This article has been reviewed according to Science X's editorial process and policies. Editors have highlighted the following attributes while ensuring the content's credibility:


trusted source


Researchers design an innovative strategy to fight obesity through gene therapy

Researchers design an innovative strategy to fight obesity through gene therapy
Graphical abstract. Credit: Metabolic Engineering (2023). DOI: 10.1016/j.ymben.2023.04.010

A scientific team from the University of Barcelona and the CIBERobn has designed a strategy to fight obesity and diabetes in mice through ex vivo gene therapy which consists of implanting cells that have been manipulated and transformed in order to treat a disease. This is the first study to apply the ex vivo gene therapy technique to generate and implant cells that express the CPT1AM protein, an enzyme that plays a decisive role in many metabolic diseases such as obesity.

The study, published in the journal Metabolic Engineering, is led by Professor Laura Herrero, from the Faculty of Pharmacy and Food Sciences and the Institute of Biomedicine of the University of Barcelona (IBUB), and from the Physiopathology of Obesity and Nutrition Networking Biomedical Research Centre (CIBERobn).

Cell therapy describes the process of introducing new cells into a tissue in order to fight a disease. Cell therapies are currently focused on addressing hereditary diseases—with and without the help of gene therapy—or degenerative diseases.

"In this , animal models have been implanted subcutaneously stem cells derived from adipose tissue, differentiated into adipocytes, so that they can express an active form of the CPT1AM protein, an enzyme located in the mitochondria that is key in lipid oxidation and is related to ," says Laura Herrero, a member of the UB Department of Biochemistry and Physiology.

"As a result, in obese mice, it has been possible to reduce weight, fatty liver (hepatic steatosis), cholesterol and glucose levels. In conclusion, the implantation of adipocytes expressing the mitochondrial enzyme CPT1AM helps to reduce obesity and glucose intolerance in mice."

As the cell transformation process takes place outside the body of the organism, this type of therapy is much easier to carry out and allows for greater control of the altered cells.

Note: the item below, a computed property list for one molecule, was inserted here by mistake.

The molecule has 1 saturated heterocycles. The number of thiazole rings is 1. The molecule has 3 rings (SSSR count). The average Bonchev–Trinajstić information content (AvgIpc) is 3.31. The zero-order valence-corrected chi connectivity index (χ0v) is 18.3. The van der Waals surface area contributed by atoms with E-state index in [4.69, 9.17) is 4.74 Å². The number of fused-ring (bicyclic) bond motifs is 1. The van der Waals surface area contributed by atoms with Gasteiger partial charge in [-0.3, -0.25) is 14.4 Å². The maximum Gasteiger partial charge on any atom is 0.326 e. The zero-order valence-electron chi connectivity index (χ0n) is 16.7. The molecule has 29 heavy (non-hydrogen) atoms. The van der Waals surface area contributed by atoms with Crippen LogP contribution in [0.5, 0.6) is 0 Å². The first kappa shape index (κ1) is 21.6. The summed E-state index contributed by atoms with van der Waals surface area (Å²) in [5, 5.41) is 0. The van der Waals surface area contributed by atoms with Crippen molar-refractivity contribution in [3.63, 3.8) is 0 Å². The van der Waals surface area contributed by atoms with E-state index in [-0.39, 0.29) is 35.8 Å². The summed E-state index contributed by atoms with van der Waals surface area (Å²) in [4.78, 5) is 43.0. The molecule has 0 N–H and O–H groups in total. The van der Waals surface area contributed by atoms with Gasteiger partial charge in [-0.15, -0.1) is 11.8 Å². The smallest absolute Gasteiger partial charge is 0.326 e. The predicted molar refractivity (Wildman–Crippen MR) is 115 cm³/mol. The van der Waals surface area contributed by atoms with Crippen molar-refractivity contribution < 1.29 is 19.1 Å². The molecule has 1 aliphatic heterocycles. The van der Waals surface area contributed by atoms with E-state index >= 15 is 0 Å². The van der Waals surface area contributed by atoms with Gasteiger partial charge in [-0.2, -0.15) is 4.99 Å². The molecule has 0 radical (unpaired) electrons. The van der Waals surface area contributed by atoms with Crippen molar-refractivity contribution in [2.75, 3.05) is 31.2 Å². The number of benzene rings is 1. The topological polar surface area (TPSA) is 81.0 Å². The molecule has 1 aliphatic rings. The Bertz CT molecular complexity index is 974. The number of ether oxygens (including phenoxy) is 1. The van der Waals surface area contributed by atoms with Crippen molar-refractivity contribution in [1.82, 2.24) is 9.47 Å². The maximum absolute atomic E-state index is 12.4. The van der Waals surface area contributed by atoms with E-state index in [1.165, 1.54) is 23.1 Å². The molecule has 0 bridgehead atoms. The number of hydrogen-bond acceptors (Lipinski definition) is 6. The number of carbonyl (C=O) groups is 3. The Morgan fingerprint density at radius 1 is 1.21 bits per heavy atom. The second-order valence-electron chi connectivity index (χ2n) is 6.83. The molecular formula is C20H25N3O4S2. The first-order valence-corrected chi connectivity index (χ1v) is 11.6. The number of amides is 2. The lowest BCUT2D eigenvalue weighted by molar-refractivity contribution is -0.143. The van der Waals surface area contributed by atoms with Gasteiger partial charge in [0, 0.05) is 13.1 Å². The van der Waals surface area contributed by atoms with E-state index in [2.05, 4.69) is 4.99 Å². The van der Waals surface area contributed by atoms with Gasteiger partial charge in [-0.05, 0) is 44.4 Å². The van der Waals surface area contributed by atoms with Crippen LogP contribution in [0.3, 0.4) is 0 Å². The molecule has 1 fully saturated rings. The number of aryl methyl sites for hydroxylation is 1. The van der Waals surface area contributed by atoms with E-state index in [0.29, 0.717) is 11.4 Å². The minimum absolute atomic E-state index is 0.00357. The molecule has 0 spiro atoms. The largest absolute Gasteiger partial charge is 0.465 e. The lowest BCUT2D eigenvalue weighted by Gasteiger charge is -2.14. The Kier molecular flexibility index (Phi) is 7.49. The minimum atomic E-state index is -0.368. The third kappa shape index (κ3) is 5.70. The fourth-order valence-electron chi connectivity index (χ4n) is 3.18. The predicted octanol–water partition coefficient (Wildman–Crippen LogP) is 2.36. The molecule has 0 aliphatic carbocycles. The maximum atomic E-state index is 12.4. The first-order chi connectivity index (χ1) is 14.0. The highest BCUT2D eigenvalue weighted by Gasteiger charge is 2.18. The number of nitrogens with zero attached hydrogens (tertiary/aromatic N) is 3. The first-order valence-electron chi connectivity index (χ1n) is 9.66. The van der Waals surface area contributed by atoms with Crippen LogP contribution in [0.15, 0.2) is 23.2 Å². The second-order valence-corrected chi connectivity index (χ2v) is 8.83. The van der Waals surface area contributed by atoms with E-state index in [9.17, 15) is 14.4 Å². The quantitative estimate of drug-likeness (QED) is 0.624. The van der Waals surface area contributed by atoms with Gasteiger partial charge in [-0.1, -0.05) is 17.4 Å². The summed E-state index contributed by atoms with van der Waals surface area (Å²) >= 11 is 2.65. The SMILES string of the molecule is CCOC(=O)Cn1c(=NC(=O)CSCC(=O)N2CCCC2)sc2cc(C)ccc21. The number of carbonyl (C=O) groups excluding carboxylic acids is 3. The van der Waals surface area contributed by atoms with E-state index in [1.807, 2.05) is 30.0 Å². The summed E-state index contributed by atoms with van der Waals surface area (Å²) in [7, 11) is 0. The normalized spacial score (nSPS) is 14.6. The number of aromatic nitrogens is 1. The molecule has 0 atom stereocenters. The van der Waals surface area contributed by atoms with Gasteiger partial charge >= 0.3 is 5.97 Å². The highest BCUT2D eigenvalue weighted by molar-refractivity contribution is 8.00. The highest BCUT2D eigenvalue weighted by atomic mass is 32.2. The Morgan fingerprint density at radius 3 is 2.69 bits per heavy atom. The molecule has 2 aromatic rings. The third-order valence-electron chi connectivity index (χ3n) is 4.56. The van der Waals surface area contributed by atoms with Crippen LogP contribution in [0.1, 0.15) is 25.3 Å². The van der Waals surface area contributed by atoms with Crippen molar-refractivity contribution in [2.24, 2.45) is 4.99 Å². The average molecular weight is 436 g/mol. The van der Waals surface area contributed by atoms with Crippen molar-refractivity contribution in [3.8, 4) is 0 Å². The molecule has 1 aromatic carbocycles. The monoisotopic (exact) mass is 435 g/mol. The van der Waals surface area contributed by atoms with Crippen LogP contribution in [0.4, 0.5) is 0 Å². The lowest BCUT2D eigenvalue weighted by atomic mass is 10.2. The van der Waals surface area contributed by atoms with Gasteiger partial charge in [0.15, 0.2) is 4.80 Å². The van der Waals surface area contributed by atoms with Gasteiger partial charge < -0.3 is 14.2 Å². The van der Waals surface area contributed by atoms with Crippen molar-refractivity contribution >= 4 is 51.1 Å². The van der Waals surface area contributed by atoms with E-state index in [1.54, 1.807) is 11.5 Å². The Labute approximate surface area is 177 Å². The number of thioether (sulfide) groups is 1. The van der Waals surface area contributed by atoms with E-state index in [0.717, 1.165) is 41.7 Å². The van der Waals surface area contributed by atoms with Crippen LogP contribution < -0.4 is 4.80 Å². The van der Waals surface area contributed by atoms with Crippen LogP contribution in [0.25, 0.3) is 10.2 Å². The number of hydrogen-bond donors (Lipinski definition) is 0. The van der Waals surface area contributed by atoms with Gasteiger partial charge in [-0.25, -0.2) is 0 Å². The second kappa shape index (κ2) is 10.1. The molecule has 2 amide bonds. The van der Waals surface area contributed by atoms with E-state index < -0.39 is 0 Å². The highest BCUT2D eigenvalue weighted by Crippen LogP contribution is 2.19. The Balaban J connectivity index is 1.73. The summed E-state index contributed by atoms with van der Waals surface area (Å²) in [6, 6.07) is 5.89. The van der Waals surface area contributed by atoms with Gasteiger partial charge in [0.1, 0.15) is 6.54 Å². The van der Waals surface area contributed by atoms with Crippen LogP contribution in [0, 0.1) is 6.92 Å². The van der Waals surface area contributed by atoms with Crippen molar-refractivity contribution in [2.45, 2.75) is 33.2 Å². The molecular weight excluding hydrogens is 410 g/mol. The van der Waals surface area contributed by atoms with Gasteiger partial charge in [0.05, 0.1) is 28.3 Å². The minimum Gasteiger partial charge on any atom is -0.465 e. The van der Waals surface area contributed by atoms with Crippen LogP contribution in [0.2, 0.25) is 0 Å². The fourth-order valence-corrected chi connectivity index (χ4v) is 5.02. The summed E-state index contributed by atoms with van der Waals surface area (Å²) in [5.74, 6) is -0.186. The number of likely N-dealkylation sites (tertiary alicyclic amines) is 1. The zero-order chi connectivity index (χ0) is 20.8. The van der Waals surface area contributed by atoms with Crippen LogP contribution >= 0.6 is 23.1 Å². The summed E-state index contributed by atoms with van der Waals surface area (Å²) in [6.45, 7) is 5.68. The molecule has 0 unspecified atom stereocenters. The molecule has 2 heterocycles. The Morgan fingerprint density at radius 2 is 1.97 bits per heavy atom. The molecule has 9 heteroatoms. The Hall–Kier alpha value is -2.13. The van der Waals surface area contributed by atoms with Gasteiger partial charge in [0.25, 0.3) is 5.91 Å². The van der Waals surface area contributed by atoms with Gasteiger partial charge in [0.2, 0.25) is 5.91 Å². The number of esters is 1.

Obesity and cell therapy

Obesity and associated represent a worldwide health and social problem, which is why new therapeutic approaches are urgently needed. Adipose tissue plays a key role in regulating , and adipose-derived mesenchymal stem cells—cells with the ability for self-renewal—have gained interest in .

"Specifically, carnitine palmitoyltransferase 1A (CPT1A) is the enzyme that controls mitochondrial fatty acid oxidation. Our aim was to generate adipocytes that could express a constitutively active form of CPT1A—CPT1AM—capable of burning excess fat and improving the obese metabolic phenotype of mice after implantation."

The results of the new study support the future clinical use of this ex vivo gene therapy approach as a new strategy to reduce obesity and cholesterol rates in the population.

This could open the doors to future therapeutic strategies to address the treatment of obesity, which today represents a global health problem.

"To approximate the therapy in humans, we need to optimize several processes such as the quality and viability of stem cells from isolated from people with obesity, the percentage of infection with lentivirus, and the number of cells used for transplantation," concludes researcher Laura Herrero.

More information: M Carmen Soler-Vázquez et al, Implantation of CPT1AM-expressing adipocytes reduces obesity and glucose intolerance in mice, Metabolic Engineering (2023). DOI: 10.1016/j.ymben.2023.04.010

Citation: Researchers design an innovative strategy to fight obesity through gene therapy (2023, May 30) retrieved 24 September 2023 from
This document is subject to copyright. Apart from any fair dealing for the purpose of private study or research, no part may be reproduced without the written permission. The content is provided for information purposes only.

Explore further

A new player unveiled for lipid oxidation


Feedback to editors